But experts stress that the onus is on individuals to check their own credit reports. Usually, credit reports cost £2 or an annual subscription fee but affected customers can claim for the cost of a single credit check through their bank or building society before 31 October.
Once a missed payment is recorded on a credit record though, it can be time consuming and difficult to have it expunged. It is up to the firm which has lodged the missed payment on the individual's record to remove it. It has to be approached directly and the affected individual will be at the mercy of its accounts department as to whether or not a correction is made.
Consumers who are unable to get their records corrected can get the credit reference agency to put a notice on the file explaining the circumstances of the missed payment. But, lenders are not duty bound to take such notices into account and in the current harsh financial climate even the whiff of a missed payment or bad debt can lead to rejection.
Mr Stockton is urging consumers to be proactive, particularly as a failed loan or mortgage application is also recorded on an individual's credit file and in turn can lead to future rejections. As a result, unaware consumers could find themselves stuck in a vicious circle of credit rejection:
"If that original non-receipt of payment led them to a breach in the credit record, did the bank make good their credit reference? Have they checked to be sure? Do so now," Mr Stockton urged.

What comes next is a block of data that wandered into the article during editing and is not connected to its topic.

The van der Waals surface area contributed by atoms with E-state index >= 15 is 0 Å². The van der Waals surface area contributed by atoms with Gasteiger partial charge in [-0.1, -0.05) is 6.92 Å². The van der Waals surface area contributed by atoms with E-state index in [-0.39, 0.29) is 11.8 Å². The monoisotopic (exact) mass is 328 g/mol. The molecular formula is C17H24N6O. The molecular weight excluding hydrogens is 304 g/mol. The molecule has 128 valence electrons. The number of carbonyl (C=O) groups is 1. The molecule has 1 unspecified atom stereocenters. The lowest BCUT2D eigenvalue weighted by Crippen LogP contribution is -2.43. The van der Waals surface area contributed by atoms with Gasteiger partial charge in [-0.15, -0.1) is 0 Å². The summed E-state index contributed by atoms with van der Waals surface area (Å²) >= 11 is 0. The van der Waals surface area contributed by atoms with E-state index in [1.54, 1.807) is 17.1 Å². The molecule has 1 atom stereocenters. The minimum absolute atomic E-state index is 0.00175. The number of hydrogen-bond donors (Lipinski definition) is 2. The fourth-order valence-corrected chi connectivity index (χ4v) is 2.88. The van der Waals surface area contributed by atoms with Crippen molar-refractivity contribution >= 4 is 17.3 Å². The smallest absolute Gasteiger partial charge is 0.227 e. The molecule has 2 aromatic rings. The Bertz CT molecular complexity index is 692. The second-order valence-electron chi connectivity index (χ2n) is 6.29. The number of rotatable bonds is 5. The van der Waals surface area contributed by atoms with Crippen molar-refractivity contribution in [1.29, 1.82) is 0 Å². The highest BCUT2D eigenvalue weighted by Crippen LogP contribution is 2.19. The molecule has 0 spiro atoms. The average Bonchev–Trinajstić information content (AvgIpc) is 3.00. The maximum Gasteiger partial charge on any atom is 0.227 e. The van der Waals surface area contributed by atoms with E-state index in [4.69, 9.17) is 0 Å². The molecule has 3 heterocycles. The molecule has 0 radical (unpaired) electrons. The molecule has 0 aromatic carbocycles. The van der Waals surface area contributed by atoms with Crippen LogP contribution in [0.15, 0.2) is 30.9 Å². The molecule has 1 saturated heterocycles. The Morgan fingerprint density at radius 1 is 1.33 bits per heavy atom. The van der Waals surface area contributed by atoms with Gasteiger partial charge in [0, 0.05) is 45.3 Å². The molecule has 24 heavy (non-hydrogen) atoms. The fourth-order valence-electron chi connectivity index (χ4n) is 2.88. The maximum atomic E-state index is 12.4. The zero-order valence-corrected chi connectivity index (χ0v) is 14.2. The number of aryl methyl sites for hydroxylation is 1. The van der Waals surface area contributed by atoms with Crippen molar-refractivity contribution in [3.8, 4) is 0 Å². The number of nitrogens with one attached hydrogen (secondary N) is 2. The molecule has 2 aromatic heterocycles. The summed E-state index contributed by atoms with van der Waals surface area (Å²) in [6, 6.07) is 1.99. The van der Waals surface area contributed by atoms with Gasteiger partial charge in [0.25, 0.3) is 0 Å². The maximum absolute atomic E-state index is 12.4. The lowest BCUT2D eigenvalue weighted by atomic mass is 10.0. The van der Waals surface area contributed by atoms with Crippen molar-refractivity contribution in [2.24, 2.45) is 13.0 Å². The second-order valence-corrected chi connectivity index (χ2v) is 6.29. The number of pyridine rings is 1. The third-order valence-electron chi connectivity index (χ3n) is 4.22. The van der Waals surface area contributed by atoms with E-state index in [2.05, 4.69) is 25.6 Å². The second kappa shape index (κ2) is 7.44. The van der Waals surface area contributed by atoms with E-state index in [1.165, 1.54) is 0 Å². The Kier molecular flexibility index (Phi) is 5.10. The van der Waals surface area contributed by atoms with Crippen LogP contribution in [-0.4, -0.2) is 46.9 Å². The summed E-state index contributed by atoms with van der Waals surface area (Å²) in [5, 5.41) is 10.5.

Credit reference agency Callcredit is telling consumers in the first instance "to monitor their credit report closely, particularly over the next three or four months". It is also "working closely with all of our data providers to make sure no one's credit report is unfairly affected".
Neil Munroe from Equifax is urging consumers to double check their bank statements and bills to ensure that any payment problems have been fully put right in a timely manner.
"Our advice is that if someone is concerned that a payment hasn't been received. First they should check any accounts to which payments should have been made to see if they have been received. If not, they should contact the lender to advise them of the reasons for delay," he added.
Repairing a damaged record
The payment problems have been resolved and most customers will be back in the financial position they were in before the IT chaos ensued.
Consumer groups, though, are urging people to check their statements closely and if they were affected to obtain a copy of their credit report. RBS has promised to refund the cost of a obtaining a credit report for its customers.
You can check your credit report for free at noddle.co.uk or pay £2 to a credit reference agency including Callcredit, Experian or Equifax.